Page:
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Evaluating Ethical Approaches to Crisis Leadership: Insights from Unintentional Harm Research
David C. Bauman
Journal of Business Ethics
Vol. 98, No. 2 (January 2011), pp. 281-295
Published by: Springer
Stable URL: http://www.jstor.org/stable/41475816
Page Count: 15
You can always find the topics here!Topics: Virtue ethics, Care ethics, Corporations, Business ethics, Emergency management, Moral judgment, Justice, Business management, Financial management, Customers
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Leading a corporation through a crisis requires rational decision making guided by an ethical approach (Snyder et al., Journal of Business Ethics, 63, 2006, 371). Three such approaches are virtue ethics (Seeger and Ulmer, Journal of Business Ethics, 31, 2001, 369), an ethic of justice, and an ethic of care (Simóla, Journal of Business Ethics, 46, 2003, 351). In this article, I consider the effectiveness of these approaches for leading a corporation after a crisis. The standard I use is drawn from recent studies that examine how people tend to react to corporate unintentional harms. I conclude from these studies that an ethic of care approach is most effective for managing corporate crises when it comes to stakeholder concerns. I conclude the article with strategies for managing a crisis using an ethic of care.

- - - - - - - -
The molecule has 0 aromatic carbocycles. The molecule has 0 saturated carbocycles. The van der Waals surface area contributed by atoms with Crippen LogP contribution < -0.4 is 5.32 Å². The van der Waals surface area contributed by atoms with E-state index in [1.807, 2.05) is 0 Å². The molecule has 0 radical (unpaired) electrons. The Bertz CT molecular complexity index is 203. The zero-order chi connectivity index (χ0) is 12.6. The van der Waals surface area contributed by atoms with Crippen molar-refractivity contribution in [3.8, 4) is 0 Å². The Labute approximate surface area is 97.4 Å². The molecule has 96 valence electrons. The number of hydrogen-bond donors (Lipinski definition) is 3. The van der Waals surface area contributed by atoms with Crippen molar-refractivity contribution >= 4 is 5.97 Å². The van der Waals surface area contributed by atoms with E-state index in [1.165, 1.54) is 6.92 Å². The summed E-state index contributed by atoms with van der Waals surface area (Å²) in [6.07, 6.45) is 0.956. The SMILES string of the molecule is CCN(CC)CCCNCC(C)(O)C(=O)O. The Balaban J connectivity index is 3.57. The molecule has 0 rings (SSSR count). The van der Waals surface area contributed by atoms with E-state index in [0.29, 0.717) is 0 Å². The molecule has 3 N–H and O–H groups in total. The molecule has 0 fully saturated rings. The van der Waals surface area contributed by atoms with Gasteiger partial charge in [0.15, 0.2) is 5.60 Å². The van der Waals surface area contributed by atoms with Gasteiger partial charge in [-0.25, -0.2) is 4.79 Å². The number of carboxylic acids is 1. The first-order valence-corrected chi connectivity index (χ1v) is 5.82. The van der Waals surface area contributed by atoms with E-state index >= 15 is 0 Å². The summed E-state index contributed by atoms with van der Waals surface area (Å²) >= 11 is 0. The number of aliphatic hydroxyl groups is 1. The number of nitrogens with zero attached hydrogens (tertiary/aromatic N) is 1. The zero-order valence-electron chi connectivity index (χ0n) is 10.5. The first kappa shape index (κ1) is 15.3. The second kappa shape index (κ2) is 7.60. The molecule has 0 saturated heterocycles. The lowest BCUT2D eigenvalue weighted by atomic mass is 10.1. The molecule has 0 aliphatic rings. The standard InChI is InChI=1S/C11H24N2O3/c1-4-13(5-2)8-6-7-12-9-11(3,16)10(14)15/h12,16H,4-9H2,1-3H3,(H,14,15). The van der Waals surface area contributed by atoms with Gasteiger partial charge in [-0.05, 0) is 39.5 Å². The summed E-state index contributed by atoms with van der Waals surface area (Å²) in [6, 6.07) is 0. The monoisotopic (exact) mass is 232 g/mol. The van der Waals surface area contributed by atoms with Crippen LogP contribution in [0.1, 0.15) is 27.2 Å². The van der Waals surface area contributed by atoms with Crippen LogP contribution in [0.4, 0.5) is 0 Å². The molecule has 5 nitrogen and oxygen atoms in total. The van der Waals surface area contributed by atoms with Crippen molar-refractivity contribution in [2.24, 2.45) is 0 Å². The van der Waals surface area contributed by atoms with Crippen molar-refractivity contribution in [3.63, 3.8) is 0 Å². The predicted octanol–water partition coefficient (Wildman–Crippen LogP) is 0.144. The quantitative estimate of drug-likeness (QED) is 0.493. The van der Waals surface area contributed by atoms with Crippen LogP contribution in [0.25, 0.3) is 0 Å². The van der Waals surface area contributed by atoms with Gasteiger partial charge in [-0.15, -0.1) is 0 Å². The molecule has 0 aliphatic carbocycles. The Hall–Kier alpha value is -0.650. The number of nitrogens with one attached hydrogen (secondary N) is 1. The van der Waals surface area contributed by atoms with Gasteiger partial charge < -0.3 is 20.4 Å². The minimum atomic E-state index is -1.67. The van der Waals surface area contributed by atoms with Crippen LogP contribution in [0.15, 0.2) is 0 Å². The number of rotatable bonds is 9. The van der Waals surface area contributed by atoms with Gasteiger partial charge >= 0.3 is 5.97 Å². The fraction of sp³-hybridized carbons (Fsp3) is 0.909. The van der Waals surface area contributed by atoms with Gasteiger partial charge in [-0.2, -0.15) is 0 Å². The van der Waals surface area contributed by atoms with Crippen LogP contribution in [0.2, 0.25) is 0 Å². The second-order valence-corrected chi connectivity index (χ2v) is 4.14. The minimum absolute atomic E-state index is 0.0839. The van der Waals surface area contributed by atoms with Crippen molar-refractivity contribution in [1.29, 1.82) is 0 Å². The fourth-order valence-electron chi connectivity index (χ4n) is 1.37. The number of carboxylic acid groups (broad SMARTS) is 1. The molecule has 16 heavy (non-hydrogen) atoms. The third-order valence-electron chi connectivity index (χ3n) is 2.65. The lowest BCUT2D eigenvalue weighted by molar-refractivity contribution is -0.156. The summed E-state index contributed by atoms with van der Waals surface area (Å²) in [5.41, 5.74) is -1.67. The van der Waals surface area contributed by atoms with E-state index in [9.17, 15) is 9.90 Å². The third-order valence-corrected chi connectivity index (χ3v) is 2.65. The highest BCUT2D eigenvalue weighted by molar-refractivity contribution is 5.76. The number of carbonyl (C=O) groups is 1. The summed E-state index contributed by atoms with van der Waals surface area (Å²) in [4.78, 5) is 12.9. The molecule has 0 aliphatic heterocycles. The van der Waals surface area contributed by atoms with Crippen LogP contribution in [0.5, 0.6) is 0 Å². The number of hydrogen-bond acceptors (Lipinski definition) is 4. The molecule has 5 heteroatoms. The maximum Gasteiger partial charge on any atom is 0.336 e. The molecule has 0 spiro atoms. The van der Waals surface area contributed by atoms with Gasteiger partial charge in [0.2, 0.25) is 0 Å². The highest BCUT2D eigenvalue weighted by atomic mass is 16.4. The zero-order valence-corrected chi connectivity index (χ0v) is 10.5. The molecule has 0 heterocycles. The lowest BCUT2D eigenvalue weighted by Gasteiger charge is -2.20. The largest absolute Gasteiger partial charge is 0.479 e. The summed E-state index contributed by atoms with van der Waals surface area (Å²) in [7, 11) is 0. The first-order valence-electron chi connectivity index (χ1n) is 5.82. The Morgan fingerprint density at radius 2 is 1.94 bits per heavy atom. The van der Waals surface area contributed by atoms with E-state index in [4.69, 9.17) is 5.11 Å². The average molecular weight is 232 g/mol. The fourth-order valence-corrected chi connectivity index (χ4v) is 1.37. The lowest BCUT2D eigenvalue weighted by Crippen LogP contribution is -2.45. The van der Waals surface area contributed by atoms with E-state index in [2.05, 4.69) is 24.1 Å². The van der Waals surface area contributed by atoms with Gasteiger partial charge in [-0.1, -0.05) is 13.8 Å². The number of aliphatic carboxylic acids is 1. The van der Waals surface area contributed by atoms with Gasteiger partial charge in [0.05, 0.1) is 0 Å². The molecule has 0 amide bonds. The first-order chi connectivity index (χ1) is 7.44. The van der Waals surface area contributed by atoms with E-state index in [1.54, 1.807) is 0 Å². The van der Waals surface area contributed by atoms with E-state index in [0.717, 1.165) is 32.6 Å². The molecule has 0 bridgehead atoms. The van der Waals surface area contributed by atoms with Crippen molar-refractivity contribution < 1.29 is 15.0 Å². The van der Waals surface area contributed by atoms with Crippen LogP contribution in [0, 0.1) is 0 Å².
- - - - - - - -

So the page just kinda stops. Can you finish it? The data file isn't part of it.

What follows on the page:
Journal of Business Ethics © 2011 Springer